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102190
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30 Dec 2010, 12:04 am

Hey guys, I'm new to this forum and was hoping for some insight from your knowledgeable community. I'm a 20 year old female and I think I fit some of the characteristics of Asperger's, but not all. When I was 3, I spent an entire year of my life naked because clothes bothered me. Throughout elementary school, I would cry about the seams in my socks. I have always had weight issues because of my extremely selective eating habits - I have lived on macaroni and cheese/bagels/other carb foods, candy/sweet stuff, etc. all my life. On the other hand, loud noises don't really bother me, and I actually prefer bright colors. I have always had social difficulties. In first grade, my teacher had to send a note home to my parents because I wouldn't stop kissing my classmates' cheeks. Around 3rd-4th grade, I started getting bullied for things such as my weight, appearance, and odd disposition. This continued through about 8th-9th grade. At that time, I developed extreme social anxiety. I sat in the back of all my classes, and was practically a mute. I was nervous when people watched me do anything - eating, writing, etc. I was too nervous to talk to anyone, and only had one very close friend who I had known since first grade. Otherwise, I felt very alone. As high school progressed, I was able to grow out of the anxiety and make small talk/have conversations, but I still have problems really making friendships/asking people to hang out and things. I felt strongly about the same boy for six years (he felt the same), but could never really talk to him or push the relationship further. I only held one job for three months, don't drive, don't go out, have never been kissed, etc. and my only friend has moved to Florida. This sounds like a ramble, but I'm just very curious and tired of being alone, so I wonder if a diagnosis could help me improve my social skills and make friends/get a boyfriend etc. So, is it Asperger's or just social anxiety? I don't know if this is worth noting but I got diagnosed with ADD this past summer, I've heard that ASD+ADD are often mixed up or are co-morbid conditions. Thanks for reading, and for any advice/insight you can offer :D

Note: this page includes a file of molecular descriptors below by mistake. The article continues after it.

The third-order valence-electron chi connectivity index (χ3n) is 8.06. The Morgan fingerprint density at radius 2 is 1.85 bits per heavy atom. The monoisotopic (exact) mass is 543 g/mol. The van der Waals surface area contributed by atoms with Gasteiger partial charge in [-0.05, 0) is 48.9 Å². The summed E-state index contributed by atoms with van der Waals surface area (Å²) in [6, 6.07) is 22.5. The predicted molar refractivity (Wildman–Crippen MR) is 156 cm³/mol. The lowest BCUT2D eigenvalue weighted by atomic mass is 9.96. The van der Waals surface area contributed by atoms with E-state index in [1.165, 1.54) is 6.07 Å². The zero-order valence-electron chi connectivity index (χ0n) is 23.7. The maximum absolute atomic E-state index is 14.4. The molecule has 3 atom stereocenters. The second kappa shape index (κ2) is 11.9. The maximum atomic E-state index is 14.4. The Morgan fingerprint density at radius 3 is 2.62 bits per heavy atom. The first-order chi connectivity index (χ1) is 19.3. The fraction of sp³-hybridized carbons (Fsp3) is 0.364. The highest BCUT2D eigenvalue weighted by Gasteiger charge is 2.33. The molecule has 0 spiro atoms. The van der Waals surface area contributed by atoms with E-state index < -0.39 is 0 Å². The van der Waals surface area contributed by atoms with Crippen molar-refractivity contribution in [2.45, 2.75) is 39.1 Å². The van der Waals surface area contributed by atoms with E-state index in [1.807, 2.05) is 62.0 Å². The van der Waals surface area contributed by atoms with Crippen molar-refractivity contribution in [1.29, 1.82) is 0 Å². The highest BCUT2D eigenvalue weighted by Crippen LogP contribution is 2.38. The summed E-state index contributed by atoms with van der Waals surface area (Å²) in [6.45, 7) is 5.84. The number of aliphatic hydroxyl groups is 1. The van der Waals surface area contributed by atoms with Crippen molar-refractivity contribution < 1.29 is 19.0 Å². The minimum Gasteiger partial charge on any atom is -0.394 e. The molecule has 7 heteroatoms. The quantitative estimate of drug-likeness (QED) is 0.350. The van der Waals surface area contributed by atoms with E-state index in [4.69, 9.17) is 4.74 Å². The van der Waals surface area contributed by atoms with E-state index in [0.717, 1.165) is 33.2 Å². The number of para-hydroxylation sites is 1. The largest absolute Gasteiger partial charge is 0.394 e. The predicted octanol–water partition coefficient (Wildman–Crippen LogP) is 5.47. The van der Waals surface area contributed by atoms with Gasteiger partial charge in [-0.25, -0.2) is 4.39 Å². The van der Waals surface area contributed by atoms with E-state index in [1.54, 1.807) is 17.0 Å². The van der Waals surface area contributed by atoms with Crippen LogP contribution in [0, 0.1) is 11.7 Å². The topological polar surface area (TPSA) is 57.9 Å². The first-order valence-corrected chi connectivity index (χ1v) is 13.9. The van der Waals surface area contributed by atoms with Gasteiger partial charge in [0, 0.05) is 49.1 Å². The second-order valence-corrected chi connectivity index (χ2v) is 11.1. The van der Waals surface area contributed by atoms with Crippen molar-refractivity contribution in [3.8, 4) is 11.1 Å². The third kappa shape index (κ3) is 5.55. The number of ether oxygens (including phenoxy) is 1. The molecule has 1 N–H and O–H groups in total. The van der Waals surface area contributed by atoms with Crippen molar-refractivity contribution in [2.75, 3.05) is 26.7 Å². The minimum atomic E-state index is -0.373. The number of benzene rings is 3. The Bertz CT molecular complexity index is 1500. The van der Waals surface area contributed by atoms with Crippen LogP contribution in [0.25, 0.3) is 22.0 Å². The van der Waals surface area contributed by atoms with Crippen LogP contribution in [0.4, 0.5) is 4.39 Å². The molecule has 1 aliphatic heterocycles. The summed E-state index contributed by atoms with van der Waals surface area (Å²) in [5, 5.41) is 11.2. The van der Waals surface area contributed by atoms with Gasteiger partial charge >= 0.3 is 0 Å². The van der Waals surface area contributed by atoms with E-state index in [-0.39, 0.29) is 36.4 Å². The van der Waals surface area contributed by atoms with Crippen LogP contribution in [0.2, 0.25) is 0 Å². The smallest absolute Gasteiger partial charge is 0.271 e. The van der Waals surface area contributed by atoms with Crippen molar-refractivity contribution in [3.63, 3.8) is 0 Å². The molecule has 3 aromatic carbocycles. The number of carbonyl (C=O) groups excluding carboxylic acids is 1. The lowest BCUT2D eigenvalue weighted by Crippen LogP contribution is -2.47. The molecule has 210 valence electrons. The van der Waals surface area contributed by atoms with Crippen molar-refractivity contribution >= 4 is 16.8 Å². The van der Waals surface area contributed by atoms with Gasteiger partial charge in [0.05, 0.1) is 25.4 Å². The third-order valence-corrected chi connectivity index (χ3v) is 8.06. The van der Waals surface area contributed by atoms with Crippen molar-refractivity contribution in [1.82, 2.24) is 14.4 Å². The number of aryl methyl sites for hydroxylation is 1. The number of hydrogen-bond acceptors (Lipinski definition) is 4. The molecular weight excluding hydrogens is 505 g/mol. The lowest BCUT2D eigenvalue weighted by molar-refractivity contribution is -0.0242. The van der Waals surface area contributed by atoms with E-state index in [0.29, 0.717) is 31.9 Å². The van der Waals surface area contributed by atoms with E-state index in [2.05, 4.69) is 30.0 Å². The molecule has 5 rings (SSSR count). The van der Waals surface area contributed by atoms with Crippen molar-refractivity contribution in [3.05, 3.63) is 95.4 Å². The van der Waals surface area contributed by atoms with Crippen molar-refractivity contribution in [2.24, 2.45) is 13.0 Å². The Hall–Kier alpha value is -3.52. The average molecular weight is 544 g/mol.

Salkin
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30 Dec 2010, 8:31 am

Well, I'm not a doctor or psychologist, but to me it sounds like you quite possibly have AS. Clearly you have/had some sensory issues; it's different from person to person, not everyone has the whole range of them. The lack of a "social compass" where you can't quite tell what's appropriate (or couldn't, anyhow) also seems to indicate AS. The social anxiety sounds like it may have developed as a result of all that.

Whether a diagnosis would help you with social skills is hard to say. The diagnosis itself might help you relate to your nature. Whether there's further help from the shrinks depends very much on where you are and what sort of services and help are available locally. It's possible CBT (cognitive-behavioural therapy) could help with the social anxiety.

Where I live there are classes available on communication skills and the like for people with an AS diagnosis. You might want to do some research on whether there's anything like that where you live.



102190
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30 Dec 2010, 9:40 am

Thanks so much for your reply! I'm going to be seeing a doctor to discuss all of this, but I'm still a little bit skeptical. I can use/understand sarcasm, I don't have any repetitive movements, I don't have any obsessive interests like trains or horses, though I can get very absorbed in my writing/the internet. I guess I might be more on the mild side, but we'll just have to wait and see. :)



theexternvoid
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30 Dec 2010, 9:44 am

102190 wrote:
Thanks so much for your reply! I'm going to be seeing a doctor to discuss all of this, but I'm still a little bit skeptical. I can use/understand sarcasm, I don't have any repetitive movements, I don't have any obsessive interests like trains or horses, though I can get very absorbed in my writing/the internet. I guess I might be more on the mild side, but we'll just have to wait and see. :)

I asked about the sarcasm thing here and the concensus was that lots of diagnosed aspies do well very with sarcasm. The lack of special interests or repetitive motion is a more significant question.



Salkin
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30 Dec 2010, 9:51 am

You're welcome :)